Orange parade erupts in violence

Charles Begley
Sunday 30 June 2002 00:00 BST

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A controversial Protestant Orange Order parade in west Belfast erupted in violence yesterday, resulting in police using water cannon to disperse nationalist rioters.

Republican anger was turned on police lines after loyalists marched through the Springfield Road area. Stones, bottles, bricks, fireworks and paint bombs were thrown at police by a 300-strong crowd of protesters, who whistled and heckled the Orangemen in a noisy counter-demonstration.

The incident followed overnight disturbances in the east of the city, during which two police officers were injured and a loyalist house was destroyed. Loyalist and Sinn Fein representatives blamed each other for the violence.

Last night local residents blamed police for not pulling out of the area quickly enough after the parade. They also criticised the decision to allow it through in the first place.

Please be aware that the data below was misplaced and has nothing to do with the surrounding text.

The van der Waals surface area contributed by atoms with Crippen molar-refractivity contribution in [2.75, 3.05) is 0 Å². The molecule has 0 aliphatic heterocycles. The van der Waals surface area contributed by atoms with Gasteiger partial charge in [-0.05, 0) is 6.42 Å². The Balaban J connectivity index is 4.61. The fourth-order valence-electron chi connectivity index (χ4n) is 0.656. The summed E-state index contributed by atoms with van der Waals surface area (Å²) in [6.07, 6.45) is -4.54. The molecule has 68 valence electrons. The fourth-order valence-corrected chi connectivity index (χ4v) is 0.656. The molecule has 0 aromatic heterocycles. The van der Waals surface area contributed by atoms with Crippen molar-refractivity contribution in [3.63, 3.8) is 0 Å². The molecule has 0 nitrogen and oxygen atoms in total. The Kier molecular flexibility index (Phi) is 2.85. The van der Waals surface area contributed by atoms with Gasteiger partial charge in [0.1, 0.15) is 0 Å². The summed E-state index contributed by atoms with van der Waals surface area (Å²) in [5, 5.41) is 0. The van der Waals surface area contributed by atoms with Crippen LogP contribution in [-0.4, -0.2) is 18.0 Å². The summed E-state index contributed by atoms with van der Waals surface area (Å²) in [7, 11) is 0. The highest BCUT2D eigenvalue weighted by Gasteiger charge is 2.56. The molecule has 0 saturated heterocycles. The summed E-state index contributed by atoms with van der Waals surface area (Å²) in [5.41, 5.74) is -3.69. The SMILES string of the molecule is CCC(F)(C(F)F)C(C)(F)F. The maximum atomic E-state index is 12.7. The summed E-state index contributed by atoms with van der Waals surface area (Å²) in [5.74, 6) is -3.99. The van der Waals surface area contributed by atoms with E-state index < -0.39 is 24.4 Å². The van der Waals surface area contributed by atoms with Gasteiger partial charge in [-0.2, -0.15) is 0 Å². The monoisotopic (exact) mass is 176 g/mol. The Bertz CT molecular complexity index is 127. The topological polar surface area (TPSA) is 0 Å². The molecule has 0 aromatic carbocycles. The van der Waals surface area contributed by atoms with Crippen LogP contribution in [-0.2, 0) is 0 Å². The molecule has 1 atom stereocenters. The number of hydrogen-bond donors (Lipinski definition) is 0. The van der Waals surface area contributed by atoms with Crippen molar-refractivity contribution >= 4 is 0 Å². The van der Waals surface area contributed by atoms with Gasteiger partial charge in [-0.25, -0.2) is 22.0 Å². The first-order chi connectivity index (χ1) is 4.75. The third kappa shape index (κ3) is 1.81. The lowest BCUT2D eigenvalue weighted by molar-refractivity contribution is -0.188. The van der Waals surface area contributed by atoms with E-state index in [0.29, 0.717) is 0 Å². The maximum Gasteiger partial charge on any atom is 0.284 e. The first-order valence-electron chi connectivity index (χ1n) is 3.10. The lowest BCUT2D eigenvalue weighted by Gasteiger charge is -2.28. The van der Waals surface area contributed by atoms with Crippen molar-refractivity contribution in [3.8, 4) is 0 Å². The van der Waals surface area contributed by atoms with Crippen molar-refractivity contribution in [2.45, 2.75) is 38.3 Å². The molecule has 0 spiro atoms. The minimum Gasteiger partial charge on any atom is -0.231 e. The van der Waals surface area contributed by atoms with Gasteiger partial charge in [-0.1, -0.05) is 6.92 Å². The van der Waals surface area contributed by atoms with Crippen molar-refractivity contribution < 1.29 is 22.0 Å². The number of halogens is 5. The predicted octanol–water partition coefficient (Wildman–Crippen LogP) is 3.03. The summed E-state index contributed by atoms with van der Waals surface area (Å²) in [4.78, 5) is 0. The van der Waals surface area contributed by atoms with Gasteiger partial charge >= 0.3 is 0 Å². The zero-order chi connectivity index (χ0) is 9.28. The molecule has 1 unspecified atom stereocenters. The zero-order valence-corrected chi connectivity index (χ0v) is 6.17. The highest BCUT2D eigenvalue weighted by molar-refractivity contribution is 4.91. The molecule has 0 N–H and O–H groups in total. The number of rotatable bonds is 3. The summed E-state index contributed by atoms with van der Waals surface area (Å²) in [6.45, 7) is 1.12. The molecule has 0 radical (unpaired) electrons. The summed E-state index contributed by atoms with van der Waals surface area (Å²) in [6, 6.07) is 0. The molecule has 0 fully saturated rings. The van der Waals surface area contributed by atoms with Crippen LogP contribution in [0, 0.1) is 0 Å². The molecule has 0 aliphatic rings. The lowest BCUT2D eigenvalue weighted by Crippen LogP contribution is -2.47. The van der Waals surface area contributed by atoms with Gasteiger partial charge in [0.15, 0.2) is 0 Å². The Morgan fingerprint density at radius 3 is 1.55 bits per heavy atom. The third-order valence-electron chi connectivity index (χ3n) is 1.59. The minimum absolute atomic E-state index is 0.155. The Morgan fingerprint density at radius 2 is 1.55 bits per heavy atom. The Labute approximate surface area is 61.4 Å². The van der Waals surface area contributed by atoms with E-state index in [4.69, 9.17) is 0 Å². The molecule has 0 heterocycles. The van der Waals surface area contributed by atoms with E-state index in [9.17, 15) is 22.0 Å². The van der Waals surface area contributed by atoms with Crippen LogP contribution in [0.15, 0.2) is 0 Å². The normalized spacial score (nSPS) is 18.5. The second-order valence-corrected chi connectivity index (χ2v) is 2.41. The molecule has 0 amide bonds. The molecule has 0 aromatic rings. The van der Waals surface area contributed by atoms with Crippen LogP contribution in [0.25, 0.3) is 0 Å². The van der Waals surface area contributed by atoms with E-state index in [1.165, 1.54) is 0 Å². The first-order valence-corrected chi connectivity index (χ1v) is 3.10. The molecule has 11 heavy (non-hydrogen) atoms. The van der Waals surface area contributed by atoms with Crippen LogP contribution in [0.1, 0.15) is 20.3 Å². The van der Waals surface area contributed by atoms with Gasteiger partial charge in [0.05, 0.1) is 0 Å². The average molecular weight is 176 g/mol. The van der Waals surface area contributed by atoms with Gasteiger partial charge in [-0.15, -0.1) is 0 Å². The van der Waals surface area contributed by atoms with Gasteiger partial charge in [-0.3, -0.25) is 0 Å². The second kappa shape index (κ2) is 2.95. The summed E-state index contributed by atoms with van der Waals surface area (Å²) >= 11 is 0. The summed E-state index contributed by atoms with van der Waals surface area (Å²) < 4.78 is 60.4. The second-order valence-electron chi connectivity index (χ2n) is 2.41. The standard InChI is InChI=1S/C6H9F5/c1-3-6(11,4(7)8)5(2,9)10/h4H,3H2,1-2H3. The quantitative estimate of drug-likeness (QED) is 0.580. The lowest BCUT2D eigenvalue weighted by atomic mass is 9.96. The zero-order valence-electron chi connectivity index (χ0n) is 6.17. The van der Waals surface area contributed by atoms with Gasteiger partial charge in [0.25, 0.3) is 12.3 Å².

Sean Paul O'Hare, of the Springfield Residents' Action Group, said: "These disturbances were an indication of just how angry people are. They were angry at this decision to allow the march through with no route restriction, and feel the Parades Commission has put the community into a corner.

"We went to them with positive proposals and those were rejected."

An independent Unionist councillor, who had urged both communities to ensure that the march passed off peacefully, said the violence on the nationalist side was "regrettable". Frank McCoubrey said: "I'd like to pay tribute to the people and organisers of today's Orange Order parade for ensuring that it was conducted in a peaceful and dignified manner. I am sorry that I cannot say the same about whoever organised the protests on the nationalist side."

The Sinn Fein president Gerry Adams will hold talks in Dublin tomorrow with the Irish Prime Minister, Bertie Ahern, on the problems in the peace process. The talks will take place just days before Tony Blair and Mr Ahern travel to Northern Ireland for a meeting with pro-Good Friday Agreement parties.

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